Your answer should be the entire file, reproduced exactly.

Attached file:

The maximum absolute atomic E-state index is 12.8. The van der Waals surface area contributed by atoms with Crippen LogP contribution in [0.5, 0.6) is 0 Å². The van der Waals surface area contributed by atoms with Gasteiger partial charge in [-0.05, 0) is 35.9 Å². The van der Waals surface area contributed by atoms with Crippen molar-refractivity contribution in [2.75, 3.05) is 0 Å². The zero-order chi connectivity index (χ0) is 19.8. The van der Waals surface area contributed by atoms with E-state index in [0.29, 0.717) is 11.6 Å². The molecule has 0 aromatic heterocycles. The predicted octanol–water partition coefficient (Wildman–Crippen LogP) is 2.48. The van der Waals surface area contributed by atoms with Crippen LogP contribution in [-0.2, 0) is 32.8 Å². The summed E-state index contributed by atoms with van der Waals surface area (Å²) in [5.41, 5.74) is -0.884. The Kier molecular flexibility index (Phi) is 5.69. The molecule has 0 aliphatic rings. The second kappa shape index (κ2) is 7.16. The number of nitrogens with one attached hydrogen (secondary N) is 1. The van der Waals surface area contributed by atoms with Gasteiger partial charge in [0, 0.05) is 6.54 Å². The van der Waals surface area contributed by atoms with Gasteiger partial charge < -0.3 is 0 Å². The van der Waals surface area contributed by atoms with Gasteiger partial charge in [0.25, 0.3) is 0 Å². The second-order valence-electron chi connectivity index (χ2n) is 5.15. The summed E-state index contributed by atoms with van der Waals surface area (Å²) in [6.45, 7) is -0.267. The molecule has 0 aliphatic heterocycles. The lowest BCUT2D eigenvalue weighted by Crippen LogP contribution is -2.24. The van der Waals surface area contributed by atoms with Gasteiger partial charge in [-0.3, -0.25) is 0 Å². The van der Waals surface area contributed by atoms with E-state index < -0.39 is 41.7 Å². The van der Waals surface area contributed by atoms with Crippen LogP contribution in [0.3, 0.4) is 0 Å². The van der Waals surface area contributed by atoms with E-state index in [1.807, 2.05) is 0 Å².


The maximum absolute atomic E-state index is 12.8. The van der Waals surface area contributed by atoms with Crippen LogP contribution in [0.5, 0.6) is 0 Å². The van der Waals surface area contributed by atoms with Gasteiger partial charge in [-0.05, 0) is 35.9 Å². The van der Waals surface area contributed by atoms with Crippen molar-refractivity contribution in [2.75, 3.05) is 0 Å². The zero-order chi connectivity index (χ0) is 19.8. The van der Waals surface area contributed by atoms with E-state index in [0.29, 0.717) is 11.6 Å². The molecule has 0 aromatic heterocycles. The predicted octanol–water partition coefficient (Wildman–Crippen LogP) is 2.48. The van der Waals surface area contributed by atoms with Crippen LogP contribution in [-0.2, 0) is 32.8 Å². The summed E-state index contributed by atoms with van der Waals surface area (Å²) in [5.41, 5.74) is -0.884. The Kier molecular flexibility index (Phi) is 5.69. The molecule has 0 aliphatic rings. The second kappa shape index (κ2) is 7.16. The number of nitrogens with one attached hydrogen (secondary N) is 1. The van der Waals surface area contributed by atoms with Gasteiger partial charge in [0, 0.05) is 6.54 Å². The van der Waals surface area contributed by atoms with Gasteiger partial charge < -0.3 is 0 Å². The van der Waals surface area contributed by atoms with Gasteiger partial charge in [0.25, 0.3) is 0 Å². The second-order valence-electron chi connectivity index (χ2n) is 5.15. The summed E-state index contributed by atoms with van der Waals surface area (Å²) in [6.45, 7) is -0.267. The molecule has 0 aliphatic heterocycles. The lowest BCUT2D eigenvalue weighted by Crippen LogP contribution is -2.24. The van der Waals surface area contributed by atoms with Gasteiger partial charge in [-0.3, -0.25) is 0 Å². The van der Waals surface area contributed by atoms with E-state index < -0.39 is 41.7 Å². The van der Waals surface area contributed by atoms with Crippen LogP contribution in [0.3, 0.4) is 0 Å². The van der Waals surface area contributed by atoms with E-state index in [1.807, 2.05) is 0 Å².